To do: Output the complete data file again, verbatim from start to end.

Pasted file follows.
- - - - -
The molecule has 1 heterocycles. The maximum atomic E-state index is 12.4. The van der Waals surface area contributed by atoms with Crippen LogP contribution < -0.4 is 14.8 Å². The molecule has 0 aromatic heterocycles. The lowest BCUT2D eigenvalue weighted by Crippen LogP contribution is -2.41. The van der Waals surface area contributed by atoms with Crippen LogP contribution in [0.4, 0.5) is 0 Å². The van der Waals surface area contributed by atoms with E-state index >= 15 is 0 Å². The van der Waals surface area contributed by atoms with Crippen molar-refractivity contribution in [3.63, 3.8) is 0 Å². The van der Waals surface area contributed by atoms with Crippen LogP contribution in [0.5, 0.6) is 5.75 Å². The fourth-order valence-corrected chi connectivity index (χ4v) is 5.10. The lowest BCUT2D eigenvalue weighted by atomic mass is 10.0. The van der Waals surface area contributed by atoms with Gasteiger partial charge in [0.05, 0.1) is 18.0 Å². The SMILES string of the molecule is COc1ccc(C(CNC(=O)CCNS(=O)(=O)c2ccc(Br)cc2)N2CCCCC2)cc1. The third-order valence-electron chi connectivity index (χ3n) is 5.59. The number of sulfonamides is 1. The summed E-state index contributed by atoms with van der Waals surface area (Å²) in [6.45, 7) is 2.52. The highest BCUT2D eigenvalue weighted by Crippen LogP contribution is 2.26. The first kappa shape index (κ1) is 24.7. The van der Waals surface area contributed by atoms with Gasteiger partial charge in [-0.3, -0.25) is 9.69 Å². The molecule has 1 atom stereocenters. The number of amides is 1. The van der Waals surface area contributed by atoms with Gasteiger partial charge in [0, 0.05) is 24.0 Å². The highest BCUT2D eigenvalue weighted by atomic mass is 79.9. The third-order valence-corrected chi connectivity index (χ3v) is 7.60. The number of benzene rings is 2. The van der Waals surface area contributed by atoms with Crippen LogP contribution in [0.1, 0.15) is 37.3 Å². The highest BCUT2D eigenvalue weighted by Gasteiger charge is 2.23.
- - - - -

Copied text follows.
The molecule has 1 heterocycles. The maximum atomic E-state index is 12.4. The van der Waals surface area contributed by atoms with Crippen LogP contribution < -0.4 is 14.8 Å². The molecule has 0 aromatic heterocycles. The lowest BCUT2D eigenvalue weighted by Crippen LogP contribution is -2.41. The van der Waals surface area contributed by atoms with Crippen LogP contribution in [0.4, 0.5) is 0 Å². The van der Waals surface area contributed by atoms with E-state index >= 15 is 0 Å². The van der Waals surface area contributed by atoms with Crippen molar-refractivity contribution in [3.63, 3.8) is 0 Å². The van der Waals surface area contributed by atoms with Crippen LogP contribution in [0.5, 0.6) is 5.75 Å². The fourth-order valence-corrected chi connectivity index (χ4v) is 5.10. The lowest BCUT2D eigenvalue weighted by atomic mass is 10.0. The van der Waals surface area contributed by atoms with Gasteiger partial charge in [0.05, 0.1) is 18.0 Å². The SMILES string of the molecule is COc1ccc(C(CNC(=O)CCNS(=O)(=O)c2ccc(Br)cc2)N2CCCCC2)cc1. The third-order valence-electron chi connectivity index (χ3n) is 5.59. The number of sulfonamides is 1. The summed E-state index contributed by atoms with van der Waals surface area (Å²) in [6.45, 7) is 2.52. The highest BCUT2D eigenvalue weighted by Crippen LogP contribution is 2.26. The first kappa shape index (κ1) is 24.7. The van der Waals surface area contributed by atoms with Gasteiger partial charge in [-0.3, -0.25) is 9.69 Å². The molecule has 1 atom stereocenters. The number of amides is 1. The van der Waals surface area contributed by atoms with Gasteiger partial charge in [0, 0.05) is 24.0 Å². The highest BCUT2D eigenvalue weighted by atomic mass is 79.9. The third-order valence-corrected chi connectivity index (χ3v) is 7.60. The number of benzene rings is 2. The van der Waals surface area contributed by atoms with Crippen LogP contribution in [0.1, 0.15) is 37.3 Å². The highest BCUT2D eigenvalue weighted by Gasteiger charge is 2.23.